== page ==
When Josephine Baker began performing her exotic, erotic, and peculiar dances in Paris cabarets in 1925, she became an instant hit, a superstar. In the thirties, she was the most successful American entertainer working in France. She was known as “The Black Pearl” and “The Bronze Venus.” Whether sitting high up in a giant bird cage covered with peacock feathers or dancing semi-nude in a skirt of dangling fabric bananas, audiences were captivated by her infectious charm. ca. 1925

Meanwhile, back to our story:

Diana Vreeland was chatting with Josephine Baker in the balcony of a hot theater, looking at a cheetah.

Diana says to Josephine:

“‘Oh,” I said, ‘you’ve brought your cheetah to see the cheetahs!’

“Yes,” she said,’ that’s exactly what I did.’

“She was alone with the cheetah on a lead. She was so beautifully dressed.  She was wearing a marvelous little short black skirt and a little Vionnet shirt – no sleeves, no back, no front, just crossed bars on the bias. Don’t forget how hot it was, and, of course, the great thing was to get out of this theatre we were in. The cheetah, naturally, took the lead, and Josephine, with those long black legs, was dragged down three flights of stairs as fast as she could go, and that’s fast.

“Out in the street there was an enormous white-and-silver Rolls-Royce waiting for her. The driver opened the door; she let go of the lead; the cheetah whooped, took one leap into the back of the Rolls, with Josephine right behind; the door closed…and they were off!

…Ah! Style was a great thing in those days.” (1)

American entertainer Josephine Baker (1906-1936) often performed onstage in Paris nightclubs with pet cheetah Chiquita. Chiquita wore a diamond collar. Sometimes, during a performance, Chiquita would decide to jump off the stage and into the orchestra pit, causing quite a ruckus. Early 1930s. Courtesy of Victoria and Albert Museum.

American entertainer Josephine Baker (1906-1936) often performed onstage in Paris nightclubs with pet cheetah Chiquita. Chiquita wore a diamond collar. Sometimes, during a performance, Chiquita would decide to jump off the stage and into the orchestra pit, causing quite a ruckus. ca. 1931. Courtesy of Victoria and Albert Museum.

Heads turned when entertainer Josephine Baker took her pet cheetah Chiquita on a walk, sometimes down the Champs-Élysées in Paris. Ca. 1930

Heads turned when entertainer Josephine Baker took her pet cheetah Chiquita on a walk, sometimes down the Champs-Élysées in Paris. Ca. 1930

Sheet music with Josephine Baker and Chiquita

Sheet music with Josephine Baker and Chiquita.

Comparing Josephine Baker to a beautiful Egyptian queen,  artist Pablo Picasso dubbed her “the Nefertiti of Now.” She posed for him in all her glory: “tall, coffee skin, ebony eyes, legs of paradise, a smile to end all smiles.” (2)

Gorgeous, talented, and funny Josephine Baker, an original. Undated photo, ca. 1930

Gorgeous, talented, and funny Josephine Baker, an original. Undated photo, ca. 1930

(1)Vreeland, Diana. D.V. New York: Da Capo Press, 1984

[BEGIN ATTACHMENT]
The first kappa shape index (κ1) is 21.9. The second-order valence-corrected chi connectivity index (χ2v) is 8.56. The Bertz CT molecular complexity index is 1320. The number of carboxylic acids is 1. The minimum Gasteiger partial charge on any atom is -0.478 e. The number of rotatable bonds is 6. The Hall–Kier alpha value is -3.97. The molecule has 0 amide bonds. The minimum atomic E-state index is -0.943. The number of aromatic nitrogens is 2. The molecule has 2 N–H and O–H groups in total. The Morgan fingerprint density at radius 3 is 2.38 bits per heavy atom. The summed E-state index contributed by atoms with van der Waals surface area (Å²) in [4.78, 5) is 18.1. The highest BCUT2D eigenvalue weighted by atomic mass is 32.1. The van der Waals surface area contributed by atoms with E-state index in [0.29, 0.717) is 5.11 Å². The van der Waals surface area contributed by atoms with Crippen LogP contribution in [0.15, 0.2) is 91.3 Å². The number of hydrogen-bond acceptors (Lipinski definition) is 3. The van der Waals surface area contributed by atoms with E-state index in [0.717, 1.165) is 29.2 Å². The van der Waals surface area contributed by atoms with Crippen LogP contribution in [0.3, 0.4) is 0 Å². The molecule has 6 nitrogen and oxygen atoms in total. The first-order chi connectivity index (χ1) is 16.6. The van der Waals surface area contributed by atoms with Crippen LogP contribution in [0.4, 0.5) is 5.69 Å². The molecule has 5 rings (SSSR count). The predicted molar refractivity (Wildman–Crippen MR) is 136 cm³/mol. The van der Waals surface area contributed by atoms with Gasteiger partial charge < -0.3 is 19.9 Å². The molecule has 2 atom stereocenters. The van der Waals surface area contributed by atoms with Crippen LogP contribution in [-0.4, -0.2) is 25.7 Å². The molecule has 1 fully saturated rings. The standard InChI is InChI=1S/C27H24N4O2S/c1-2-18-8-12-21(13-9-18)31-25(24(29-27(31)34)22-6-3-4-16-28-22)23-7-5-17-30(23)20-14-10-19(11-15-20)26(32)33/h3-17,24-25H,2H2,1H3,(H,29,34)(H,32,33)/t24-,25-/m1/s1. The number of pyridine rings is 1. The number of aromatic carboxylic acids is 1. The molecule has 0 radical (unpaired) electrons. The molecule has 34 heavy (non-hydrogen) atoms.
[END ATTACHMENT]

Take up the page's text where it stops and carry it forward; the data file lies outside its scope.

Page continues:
(2) Picasso quote

 

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Lady Diana Spencer reads a romance novel by her favourite author, Barbara Cartland. Diana is probably 16. Photo ca. 1977

Lady Diana Spencer reads a romance novel by her favorite author, Barbara Cartland. Diana is probably 16 years old. Photo ca. 1977

Princess Diana (1961-1997) loved to read romantic fiction. She devoured novels by British author Barbara Cartland, of which there was an endless and steady supply. In her lifetime, Cartland (1901-2000) is credited with having written 723 books. In 1983 alone, she wrote 23 of them. She holds The Guinness Book of World Records for writing the most books in a single year.

Reclining on a chaise lounge at her home, Cartland dictated her hundreds of stories to her secretary. They both wore pink. Pink was Cartland’s signature color.

British romance novelist Barbara Cartland dictates stories to her secretary while relaxing with one of her Pekinese pets.

British romance novelist Barbara Cartland dictates stories to her secretary Jean Smith while relaxing at home in Camfield Place in Essendon, U.K.

Cartland, self-styled as the “Queen of Romance,” was a celebrity favorite with journalists as she was always holding forth on topics of the day, and sometimes saying outrageous and unprintable things such as speculating on the private parts of the exiled Duke and Duchess of Windsor.

She was well-known for her flamboyant appearance, resembling a fairy queen with cotton candy hair. Her dresses were ultra-girly, adorned with feathers, frills, flounces, fluff, and froth. She was heavily perfumed and glittered with jewels. Her thick make-up was more suited to the stage, and the end result was often clown-like. To achieve a more youthful look, she pulled back her cheeks with the application of sticking plaster (which, sadly, often showed). Her “forests of false eyelashes” were legendary, jet black, and preposterous. Her secret? In 1959, she wrote to a fan that, instead of mascara:

I use Meltonian black shoe cream for my eyelashes.” (1)

Barbara Cartland up close and personal

Barbara Cartland up close

In her writing as well as her appearance, Cartland was an accomplished illusionist. Her books were fairy tales of the most fantastic nature. In them, the young virgin heroine – usually with an exotic name like Vada, Lalitha, Syringa, Fenella, Kamala, or Anthea – always marries Prince Charming. They live happily ever after. They never quarrel, they don’t have affairs, and they certainly don’t divorce.

More than one of Diana's Spencer's acquaintances remarked on her dreamy nature. Photo ca. 1977

More than one of Diana’s Spencer’s acquaintances remarked on her dreamy nature. Photo ca. 1977

Not so in the Spencer household. From her earliest years, Princess Diana’s parents had had a troubled marriage, and her home was a scene of violent quarrels. Diana’s mother, Frances, felt as if her husband Johnnie Spencer, Viscount Spencer, treated her like a brood mare, sending her to fertility experts to explain why she had given birth to three girls in a row. He wanted a male heir to carry on the royal family line. Diana listened behind the door when her parents had a shouting match and her sister turned up the record player volume.